02 Jul Treatment Options for Fractured or Broken Teeth in Dogs
Fractured teeth are common and typically occur when our pets chew on hard objects, like rocks, bones or antlers. Dental fractures can also occur when our pets are victims of trauma, such as being hit by a car. When a dog tooth is broken, there are multiple treatment options to consider. Our veterinary dentists at Animal Dental Care and Oral Surgery will choose a treatment based on whether the pulp cavity of the tooth is exposed, if the tooth is infected or dead, which tooth is fractured and when the fracture occurred. The most important thing to remember with regards to fractured teeth is that it’s not a “wait and see” situation. The sooner a fractured tooth is evaluated by your veterinarian, the better.
The Anatomy of Your Dogs Teeth
As we have discussed in previous posts, the bulk of the tooth is made up of dentin, which is the second hardest tissue of the body. Dentin is permeable and covered by enamel on the crown of the tooth and cementum on the root. Enamel is very hard, yet brittle and impermeable. Cementum is not as hard as enamel and seals dentin of the root.
The pulp canal runs along the center of the tooth and contains blood vessels and nerve fibers. These vessels and nerve fibers enter the tooth at the apex (tip) of the root. The pulp is truly the lifeblood of the tooth.
Two Types of Dog Teeth Fractures
Fractures that crack or chip the enamel exposing dentin, but do not expose the pulp canal, are termed uncomplicated fractures (Figure 1). When the enamel and dentin are broken, exposing the pulp canal, the fracture is a complicated fracture (Figure 2). When complicated crown fractures occur, the tooth may bleed into the mouth since the blood vessels in the pulp were torn and traumatized.
Figure1. The enamel and dentin have been fractured, however, the pulp canal is intact and not exposed. Oral bacteria will be present on the exposed dentin and can potentially migrate through tubules in the dentin to the pulp canal. Uncomplicated fractures may lead to indirect exposure to the pulp canal.
Figure 2. The fracture includes the enamel, dentin and pulp canal. The pulp canal is now open and exposed and oral bacteria have direct access to the pulp. The tooth is inflamed and infected.
Treatment Options for a Broken Dog Tooth
Uncomplicated Crown Fracture
Teeth with an uncomplicated crown fracture can be treated by sealing the fracture site. This treatment must only be performed on teeth that do not have any evidence of infection of the pulp and are periodontally healthy. Evaluating these crown fractures is not possible without dental radiographs and a comprehensive oral exam under anesthesia.
Treating an uncomplicated crown fracture first involves smoothing the fracture site so that it no longer has a roughened surface that will be more plaque retentive. A mild etchant and bonding agent are then applied to seal the exposed dentin. This will inhibit infection and relieve pain associated with the fracture.
With time a tooth with an uncomplicated fracture that has not been treated can become infected. Bacteria on the exposed surface of dentin migrate through small dentin tubules to the pulp canal and potentially cause an irreversible infection of the pulp. Once an irreversible infection of the pulp takes place a smoothing/sealing procedure described above is no longer a viable treatment option. A tooth with an irreversible pulp infection can only be treated appropriately with a surgical extraction or root canal therapy.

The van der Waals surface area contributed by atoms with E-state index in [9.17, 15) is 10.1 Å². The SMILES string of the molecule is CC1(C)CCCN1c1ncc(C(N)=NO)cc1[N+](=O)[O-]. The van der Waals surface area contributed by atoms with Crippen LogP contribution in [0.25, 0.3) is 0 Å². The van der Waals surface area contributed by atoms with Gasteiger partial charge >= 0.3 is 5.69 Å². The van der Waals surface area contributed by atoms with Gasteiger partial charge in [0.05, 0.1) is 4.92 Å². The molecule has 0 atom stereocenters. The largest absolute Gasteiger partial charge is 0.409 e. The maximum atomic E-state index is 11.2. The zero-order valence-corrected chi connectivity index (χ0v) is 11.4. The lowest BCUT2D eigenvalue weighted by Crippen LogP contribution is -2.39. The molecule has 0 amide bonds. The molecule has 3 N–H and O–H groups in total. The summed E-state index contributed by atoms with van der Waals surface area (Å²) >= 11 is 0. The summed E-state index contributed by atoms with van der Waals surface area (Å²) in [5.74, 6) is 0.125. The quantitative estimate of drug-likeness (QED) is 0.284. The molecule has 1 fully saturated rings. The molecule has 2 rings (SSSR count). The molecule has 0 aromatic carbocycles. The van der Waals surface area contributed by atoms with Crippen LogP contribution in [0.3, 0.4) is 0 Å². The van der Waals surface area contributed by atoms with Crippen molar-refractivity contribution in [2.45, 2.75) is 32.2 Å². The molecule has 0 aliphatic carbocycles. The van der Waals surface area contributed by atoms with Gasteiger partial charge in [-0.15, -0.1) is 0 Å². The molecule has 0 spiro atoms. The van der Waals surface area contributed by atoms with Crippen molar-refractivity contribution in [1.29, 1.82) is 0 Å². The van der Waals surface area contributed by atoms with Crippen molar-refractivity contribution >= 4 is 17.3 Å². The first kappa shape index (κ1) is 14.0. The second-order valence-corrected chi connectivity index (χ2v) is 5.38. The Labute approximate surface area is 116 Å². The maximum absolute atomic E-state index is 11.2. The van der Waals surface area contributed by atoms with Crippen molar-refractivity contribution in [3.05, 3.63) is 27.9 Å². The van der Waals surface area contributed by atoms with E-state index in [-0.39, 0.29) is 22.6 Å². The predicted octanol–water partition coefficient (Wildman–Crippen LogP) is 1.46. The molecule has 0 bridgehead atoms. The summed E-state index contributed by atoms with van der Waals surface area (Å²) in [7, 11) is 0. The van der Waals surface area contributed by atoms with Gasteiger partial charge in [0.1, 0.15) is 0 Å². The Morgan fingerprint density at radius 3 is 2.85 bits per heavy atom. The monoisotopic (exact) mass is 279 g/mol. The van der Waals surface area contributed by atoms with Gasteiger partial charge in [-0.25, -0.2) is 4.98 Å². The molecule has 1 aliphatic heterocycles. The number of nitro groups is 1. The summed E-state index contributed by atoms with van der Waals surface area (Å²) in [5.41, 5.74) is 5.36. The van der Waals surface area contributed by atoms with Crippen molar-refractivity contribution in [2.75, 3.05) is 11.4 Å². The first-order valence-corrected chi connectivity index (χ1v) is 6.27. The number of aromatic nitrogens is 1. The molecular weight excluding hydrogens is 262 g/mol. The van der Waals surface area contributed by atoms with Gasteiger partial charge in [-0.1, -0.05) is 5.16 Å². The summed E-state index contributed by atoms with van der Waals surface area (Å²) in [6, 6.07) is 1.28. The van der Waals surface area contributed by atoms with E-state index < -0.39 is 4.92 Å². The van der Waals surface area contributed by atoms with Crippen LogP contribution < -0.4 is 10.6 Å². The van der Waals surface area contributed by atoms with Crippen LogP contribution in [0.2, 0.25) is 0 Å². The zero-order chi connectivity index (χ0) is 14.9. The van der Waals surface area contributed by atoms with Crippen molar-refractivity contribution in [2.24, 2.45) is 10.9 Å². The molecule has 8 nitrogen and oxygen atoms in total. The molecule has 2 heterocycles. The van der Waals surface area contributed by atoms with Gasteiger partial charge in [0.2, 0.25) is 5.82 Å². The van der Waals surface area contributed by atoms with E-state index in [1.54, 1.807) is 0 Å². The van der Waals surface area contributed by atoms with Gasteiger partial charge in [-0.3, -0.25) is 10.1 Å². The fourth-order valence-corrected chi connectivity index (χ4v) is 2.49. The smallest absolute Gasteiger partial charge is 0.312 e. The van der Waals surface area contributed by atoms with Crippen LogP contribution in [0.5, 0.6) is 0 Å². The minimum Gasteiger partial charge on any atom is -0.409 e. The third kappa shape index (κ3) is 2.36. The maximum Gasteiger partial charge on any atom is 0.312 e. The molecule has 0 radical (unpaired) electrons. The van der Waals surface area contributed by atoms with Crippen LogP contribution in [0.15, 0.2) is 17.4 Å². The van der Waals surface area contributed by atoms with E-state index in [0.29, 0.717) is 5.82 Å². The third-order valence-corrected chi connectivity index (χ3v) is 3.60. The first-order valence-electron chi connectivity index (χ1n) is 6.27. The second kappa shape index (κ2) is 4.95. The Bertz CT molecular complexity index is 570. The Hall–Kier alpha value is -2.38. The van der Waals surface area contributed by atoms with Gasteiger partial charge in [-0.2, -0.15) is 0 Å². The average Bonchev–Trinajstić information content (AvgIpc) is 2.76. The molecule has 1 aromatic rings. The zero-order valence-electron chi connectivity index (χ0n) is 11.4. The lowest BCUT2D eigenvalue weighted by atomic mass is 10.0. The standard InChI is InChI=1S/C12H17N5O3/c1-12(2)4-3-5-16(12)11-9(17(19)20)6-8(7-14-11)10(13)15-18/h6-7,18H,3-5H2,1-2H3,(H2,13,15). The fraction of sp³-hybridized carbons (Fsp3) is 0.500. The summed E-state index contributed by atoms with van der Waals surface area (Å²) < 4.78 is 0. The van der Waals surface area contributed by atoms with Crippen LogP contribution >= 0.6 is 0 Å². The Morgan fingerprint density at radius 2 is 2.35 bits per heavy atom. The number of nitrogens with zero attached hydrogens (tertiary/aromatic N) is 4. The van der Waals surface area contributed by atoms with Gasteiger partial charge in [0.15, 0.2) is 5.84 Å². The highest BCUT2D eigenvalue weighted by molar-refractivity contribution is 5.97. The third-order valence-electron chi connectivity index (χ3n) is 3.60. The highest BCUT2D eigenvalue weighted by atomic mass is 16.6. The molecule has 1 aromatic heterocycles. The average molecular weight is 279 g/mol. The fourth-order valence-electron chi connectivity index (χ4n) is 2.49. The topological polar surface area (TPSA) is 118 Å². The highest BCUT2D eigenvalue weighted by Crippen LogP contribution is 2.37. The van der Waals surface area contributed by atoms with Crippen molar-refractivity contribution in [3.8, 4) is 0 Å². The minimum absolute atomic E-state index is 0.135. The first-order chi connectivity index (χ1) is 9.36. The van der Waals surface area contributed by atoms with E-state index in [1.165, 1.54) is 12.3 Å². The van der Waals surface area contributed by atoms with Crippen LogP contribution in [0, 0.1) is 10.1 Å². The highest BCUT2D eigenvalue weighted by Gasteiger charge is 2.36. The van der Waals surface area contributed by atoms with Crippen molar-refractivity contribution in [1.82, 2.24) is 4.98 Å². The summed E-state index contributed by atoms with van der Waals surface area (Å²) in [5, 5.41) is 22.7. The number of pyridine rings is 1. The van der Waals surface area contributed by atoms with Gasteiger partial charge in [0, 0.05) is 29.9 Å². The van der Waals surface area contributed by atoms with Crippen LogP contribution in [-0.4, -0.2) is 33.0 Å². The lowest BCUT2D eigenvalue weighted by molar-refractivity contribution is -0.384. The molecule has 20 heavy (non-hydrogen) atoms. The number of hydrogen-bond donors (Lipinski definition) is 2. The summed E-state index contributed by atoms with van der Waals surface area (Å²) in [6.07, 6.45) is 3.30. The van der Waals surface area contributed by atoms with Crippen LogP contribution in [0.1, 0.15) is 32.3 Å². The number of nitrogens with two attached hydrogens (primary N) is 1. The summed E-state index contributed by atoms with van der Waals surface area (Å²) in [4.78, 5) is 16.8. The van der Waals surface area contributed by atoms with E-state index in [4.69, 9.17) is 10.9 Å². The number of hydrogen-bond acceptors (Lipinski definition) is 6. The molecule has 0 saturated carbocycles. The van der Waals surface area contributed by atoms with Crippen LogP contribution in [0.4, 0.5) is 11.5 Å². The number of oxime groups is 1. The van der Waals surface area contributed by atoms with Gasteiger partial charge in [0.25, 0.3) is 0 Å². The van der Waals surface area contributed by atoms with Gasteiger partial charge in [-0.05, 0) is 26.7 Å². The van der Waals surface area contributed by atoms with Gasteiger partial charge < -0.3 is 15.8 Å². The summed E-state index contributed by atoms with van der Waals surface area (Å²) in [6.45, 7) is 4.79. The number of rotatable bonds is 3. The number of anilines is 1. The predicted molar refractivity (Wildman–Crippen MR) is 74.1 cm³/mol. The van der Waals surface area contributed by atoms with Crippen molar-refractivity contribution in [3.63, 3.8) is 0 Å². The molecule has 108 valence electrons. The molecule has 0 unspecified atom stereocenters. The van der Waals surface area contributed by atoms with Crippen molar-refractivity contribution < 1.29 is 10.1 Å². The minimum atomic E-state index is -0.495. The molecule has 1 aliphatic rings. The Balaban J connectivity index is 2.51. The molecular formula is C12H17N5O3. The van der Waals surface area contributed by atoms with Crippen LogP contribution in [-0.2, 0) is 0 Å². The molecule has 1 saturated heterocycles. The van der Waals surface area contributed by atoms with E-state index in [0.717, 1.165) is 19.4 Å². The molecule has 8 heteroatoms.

Complicated Crown Fractures
Teeth with complicated crown fractures are always considered to be infected and the pulp non-vital (dead). The treatment options for teeth with complicated fractures are root canal therapy or extraction of the tooth.
The exception is if the complicated fracture occurred within the previous 48-72 hours. These fractures can be treated with vital pulp therapy where a pulp dressing cement is placed over the exposure followed by dental composite materials. This treatment allows the tooth to remain alive and continue to develop and is most beneficial in younger dogs.
While root canal treatments can be performed on any tooth in the mouth, they are most often done on strategically important teeth. These teeth include the canines, upper 4th premolars (upper carnassial teeth), lower first molars (lower carnassial teeth) and upper 3rd incisors. Of course all teeth are important, but these strategic teeth have the most important functional properties. If the tooth structure can be saved, we feel it is important to do so. Root canal therapy has a high success rate and is far less traumatic than extracting a tooth. Extraction of these teeth is certainly not a wrong decision, but once extracted the tooth is gone forever.
Your Dog Dentist in Colorado Springs
Broken teeth hurt and although our pets may not show pain, these teeth are a source of significant discomfort. It is not a question of “if” they are in pain, but how could they not be in pain. Fractured teeth are always infected to some degree and can lead to abscess formation in the surrounding tissues. These abscesses can result in facial swelling due to the surrounding bone and soft tissues being involved.
Once again, a broken tooth, whether a complicated or uncomplicated fracture, is never “a wait and see how it goes” situation. Our philosophy at Animal Dental Care and Oral Surgery is for your pet to have a pain free and functional mouth. We will always thoroughly discuss the available options with our clients and decide on the best treatment for them and their pets.
Is your dog suffering from broken or fractured teeth in Castle Rock, Colorado Springs or Loveland, CO?
Contact us today at (719) 536-9949!